A consultation on this recently closed with Anne Gerardi of GFSI telling participants that over 70 submissions had been received and that workshops with regulators had taken place at the annual government to business meetings. Gerardi said work on the new capacity building framework will take a few more months. It will then be piloted for six months and the impact will be measured.

The Science and Technology Advisory Group discussed an upcoming report. Photo courtesy of GFSI

Focus on science and technology
David Crean, chair of the GFSI Science and Technology Advisory Group, launched in July 2021, said a report would soon be available covering five areas, including emerging foodborne pathogens and big data in safety. eating.

Francisco Diaz-Gonzalez, University of Georgia, highlighted some of the most pressing issues, including antimicrobial resistant organisms, E. coli O104:H4, and parasites such as Cyclospora and cryptosporidium.

Big data has begun to revolutionize some areas of food safety, and metagenomics is another tool that has potential, said Jeff Farber of the University of Guelph.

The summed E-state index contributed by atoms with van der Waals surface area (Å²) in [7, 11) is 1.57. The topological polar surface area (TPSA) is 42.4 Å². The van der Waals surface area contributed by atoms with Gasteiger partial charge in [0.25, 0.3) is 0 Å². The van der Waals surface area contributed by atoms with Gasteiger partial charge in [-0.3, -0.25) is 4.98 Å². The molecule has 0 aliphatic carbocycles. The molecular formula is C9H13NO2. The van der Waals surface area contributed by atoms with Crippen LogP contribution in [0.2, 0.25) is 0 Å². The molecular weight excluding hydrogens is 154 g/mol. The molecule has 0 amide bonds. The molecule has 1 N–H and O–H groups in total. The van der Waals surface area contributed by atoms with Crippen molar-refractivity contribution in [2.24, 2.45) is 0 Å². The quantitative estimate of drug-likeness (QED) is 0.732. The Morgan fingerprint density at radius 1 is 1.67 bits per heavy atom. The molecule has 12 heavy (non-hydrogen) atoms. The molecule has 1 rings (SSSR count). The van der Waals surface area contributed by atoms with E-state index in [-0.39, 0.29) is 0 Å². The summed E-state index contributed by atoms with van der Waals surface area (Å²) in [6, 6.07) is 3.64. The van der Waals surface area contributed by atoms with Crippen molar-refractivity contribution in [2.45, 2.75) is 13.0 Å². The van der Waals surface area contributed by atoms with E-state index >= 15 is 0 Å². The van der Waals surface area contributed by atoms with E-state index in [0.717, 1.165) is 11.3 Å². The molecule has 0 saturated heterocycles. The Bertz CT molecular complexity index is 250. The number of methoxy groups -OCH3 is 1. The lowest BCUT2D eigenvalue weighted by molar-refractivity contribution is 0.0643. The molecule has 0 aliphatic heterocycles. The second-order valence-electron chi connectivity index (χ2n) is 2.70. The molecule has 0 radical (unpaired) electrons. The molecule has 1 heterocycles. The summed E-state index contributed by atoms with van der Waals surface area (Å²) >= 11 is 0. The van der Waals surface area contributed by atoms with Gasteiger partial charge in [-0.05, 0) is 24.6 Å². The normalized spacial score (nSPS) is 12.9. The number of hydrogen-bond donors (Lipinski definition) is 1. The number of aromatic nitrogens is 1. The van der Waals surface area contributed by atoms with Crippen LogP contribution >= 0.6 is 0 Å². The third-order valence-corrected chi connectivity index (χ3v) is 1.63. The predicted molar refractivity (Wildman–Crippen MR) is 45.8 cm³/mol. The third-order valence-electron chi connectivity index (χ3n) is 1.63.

“Most regulatory agencies use WGS to type pathogens from clinical and food samples. This leads to faster food recalls, stopping outbreaks, and focusing resources on the problems. WGS tools cannot ignore epidemiology and traceability investigations, this goes hand in hand and will always be necessary in investigations. In food, we tend to be conservative and behind the medical sector,” he said.

“There will be downsides. Even with WGS, many companies are reluctant to share isolate data because they don’t trust regulators. Change will come, but it’s a step-by-step process. There is a big push to standardize techniques.

“In terms of traceability, blockchain to trace food products back to source is starting to be used more frequently and risk-based inspection models are using all the data you can get to focus resources. Machine learning on risk-based inspection data can help focus on which foods to focus on. Predictive models and analytics are another area, as is the use of social media for early warning and mitigation of foodborne outbreaks.

“The use of big data does not always lead to immediate improvements. A mid-sized business needs to know when and where it makes sense to use big data and have mechanisms in place to make decisions based on the results of data analysis. »